United States Department of Justice files false claims act complaint against neurosurgeon and its distributorships

A neurosurgeon in South Dakota has been served with a false claims act (“FCA”) complaint alleging violations of the anti-kickback laws. It was alleged that the doctor violated the FCA from the alleged payment of kickbacks to Asfora that were tied to devices used in spinal surgeries. Medical Designs and Sicage are medical device distributorships in South Dakota that are owned and operated by Asfora. 

The FCA is a federal statute that provides that any person who knowingly submits false claims to the government is liable to the government for the damages. Each false claim can carry a penalty up to $11,000. The anti-kickback statute is a federal fraud criminal statute that prohibits transactions intended to induce or reward referrals for items or services reimbursed by federal health care programs. The goal is to protect health care program beneficiaries from the influence of money on referral decisions and therefore guard against increased costs and poor quality services. 

The complaint alleges that Asfora, Medical Designs and Sicage engaged in multiple kickback schemes, which was designed to pay Asfora thousands of dollars in exchange for Asfora using spinal devices distributed by Medical Designs and Sicage in the doctor’s spine surgeries. The neurosurgeon allegedly received numerous complaints and warnings that the surgeries were not medically necessary with the devices in which he had a financial interest in. However, Asfora allegedly continued to perform the procedures while personally profiting from the devices sold by the medical distributorships.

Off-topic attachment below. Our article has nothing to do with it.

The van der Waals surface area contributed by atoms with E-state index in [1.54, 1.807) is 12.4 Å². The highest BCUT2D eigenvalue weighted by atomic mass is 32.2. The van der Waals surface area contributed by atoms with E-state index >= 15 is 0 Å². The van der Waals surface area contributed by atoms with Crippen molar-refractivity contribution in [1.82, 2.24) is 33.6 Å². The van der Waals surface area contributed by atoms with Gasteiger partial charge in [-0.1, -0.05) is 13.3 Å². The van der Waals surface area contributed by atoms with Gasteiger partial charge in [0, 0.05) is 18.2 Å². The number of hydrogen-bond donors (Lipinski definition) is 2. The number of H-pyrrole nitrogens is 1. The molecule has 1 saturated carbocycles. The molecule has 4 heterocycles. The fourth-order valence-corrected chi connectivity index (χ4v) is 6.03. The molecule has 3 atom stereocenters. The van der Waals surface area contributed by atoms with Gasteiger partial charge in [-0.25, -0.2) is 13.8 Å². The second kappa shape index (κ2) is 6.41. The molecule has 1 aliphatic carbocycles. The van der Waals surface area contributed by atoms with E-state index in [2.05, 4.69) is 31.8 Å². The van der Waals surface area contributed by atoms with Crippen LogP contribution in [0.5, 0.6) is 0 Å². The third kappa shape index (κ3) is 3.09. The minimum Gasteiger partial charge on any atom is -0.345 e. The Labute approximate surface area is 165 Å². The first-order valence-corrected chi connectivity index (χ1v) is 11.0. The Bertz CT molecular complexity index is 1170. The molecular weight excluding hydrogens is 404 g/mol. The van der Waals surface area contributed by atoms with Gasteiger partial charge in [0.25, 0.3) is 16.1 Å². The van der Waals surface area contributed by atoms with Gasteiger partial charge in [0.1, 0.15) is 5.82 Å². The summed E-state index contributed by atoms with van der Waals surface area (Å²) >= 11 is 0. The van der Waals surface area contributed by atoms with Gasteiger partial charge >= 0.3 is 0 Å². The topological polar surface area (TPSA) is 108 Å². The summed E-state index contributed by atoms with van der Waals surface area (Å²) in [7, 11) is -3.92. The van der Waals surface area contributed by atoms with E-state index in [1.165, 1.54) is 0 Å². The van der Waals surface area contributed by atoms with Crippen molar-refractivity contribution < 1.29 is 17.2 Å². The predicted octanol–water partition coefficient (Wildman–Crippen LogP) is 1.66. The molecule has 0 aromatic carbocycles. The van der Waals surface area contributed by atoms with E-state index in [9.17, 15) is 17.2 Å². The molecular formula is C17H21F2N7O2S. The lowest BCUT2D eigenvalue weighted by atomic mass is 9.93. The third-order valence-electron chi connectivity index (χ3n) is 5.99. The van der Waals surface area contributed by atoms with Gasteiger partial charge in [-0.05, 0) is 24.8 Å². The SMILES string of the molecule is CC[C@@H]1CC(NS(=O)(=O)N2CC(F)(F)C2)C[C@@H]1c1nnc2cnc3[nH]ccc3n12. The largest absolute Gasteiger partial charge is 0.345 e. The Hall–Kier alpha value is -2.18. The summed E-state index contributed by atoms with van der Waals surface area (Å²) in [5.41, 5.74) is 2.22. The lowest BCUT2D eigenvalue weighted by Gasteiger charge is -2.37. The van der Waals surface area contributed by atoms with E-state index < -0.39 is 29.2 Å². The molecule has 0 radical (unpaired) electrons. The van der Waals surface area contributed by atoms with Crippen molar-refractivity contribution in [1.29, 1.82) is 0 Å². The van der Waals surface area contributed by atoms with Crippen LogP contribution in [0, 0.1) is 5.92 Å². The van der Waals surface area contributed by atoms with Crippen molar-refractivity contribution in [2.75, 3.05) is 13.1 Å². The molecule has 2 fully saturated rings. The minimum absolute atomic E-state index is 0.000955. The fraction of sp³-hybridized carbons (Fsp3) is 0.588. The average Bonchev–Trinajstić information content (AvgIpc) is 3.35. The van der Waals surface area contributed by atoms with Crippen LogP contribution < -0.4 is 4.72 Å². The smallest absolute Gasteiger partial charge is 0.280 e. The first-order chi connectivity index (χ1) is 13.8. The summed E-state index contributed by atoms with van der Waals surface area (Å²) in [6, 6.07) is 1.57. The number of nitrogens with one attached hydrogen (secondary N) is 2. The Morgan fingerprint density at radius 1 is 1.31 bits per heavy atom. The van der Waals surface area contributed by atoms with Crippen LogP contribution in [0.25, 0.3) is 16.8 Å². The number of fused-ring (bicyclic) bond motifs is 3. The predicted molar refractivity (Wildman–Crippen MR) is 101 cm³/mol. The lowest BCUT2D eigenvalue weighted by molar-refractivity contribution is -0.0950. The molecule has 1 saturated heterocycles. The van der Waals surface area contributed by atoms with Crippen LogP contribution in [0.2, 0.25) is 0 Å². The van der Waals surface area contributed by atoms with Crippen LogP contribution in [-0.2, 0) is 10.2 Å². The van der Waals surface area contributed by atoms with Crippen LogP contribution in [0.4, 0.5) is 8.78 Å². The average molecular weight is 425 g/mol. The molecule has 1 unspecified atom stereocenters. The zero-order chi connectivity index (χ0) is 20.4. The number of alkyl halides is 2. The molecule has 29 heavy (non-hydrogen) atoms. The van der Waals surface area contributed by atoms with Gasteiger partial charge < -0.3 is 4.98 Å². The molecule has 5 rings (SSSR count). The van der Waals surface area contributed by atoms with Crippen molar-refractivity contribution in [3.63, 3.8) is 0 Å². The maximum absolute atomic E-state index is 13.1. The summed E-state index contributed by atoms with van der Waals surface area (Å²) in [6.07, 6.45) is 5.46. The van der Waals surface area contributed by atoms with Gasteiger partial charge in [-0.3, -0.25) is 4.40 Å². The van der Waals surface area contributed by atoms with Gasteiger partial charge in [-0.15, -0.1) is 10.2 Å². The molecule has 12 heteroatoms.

This lawsuit, United States ex rel. Bechtold, et al. v. Asfora, et al., No. 4:16-cv-04115-LLP (D.S.D.), was filed under the qui tam or whistleblower provisions of the FCA, which allow private individuals to sue on behalf of the government and receive a share of any recovery. These provisions allow the government to intervene and litigate the case. If the government does not intervene, the whistleblower may still pursue the claims on his or her own. Individuals or entities who are found to have violated the FCA are subject to treble damages and penalties.  The claims asserted against the defendants in this lawsuit are allegations only, and there has been no determination of liability.  The Court has not yet ruled on the merits of the allegations.  

Are you can individual who has knowledge of fraud being committed against the government or have knowledge of anti-kickback violations? If so, consider speaking with a FCA attorney to learn if you have a viable claim. Josh Borsellino is a Texas attorney that understands the laws surrounding the FCA, anti-kickback statute, and qui tam provisions. He offers free consultations and can be reached at 817.908.9861 or 432.242.7118. 

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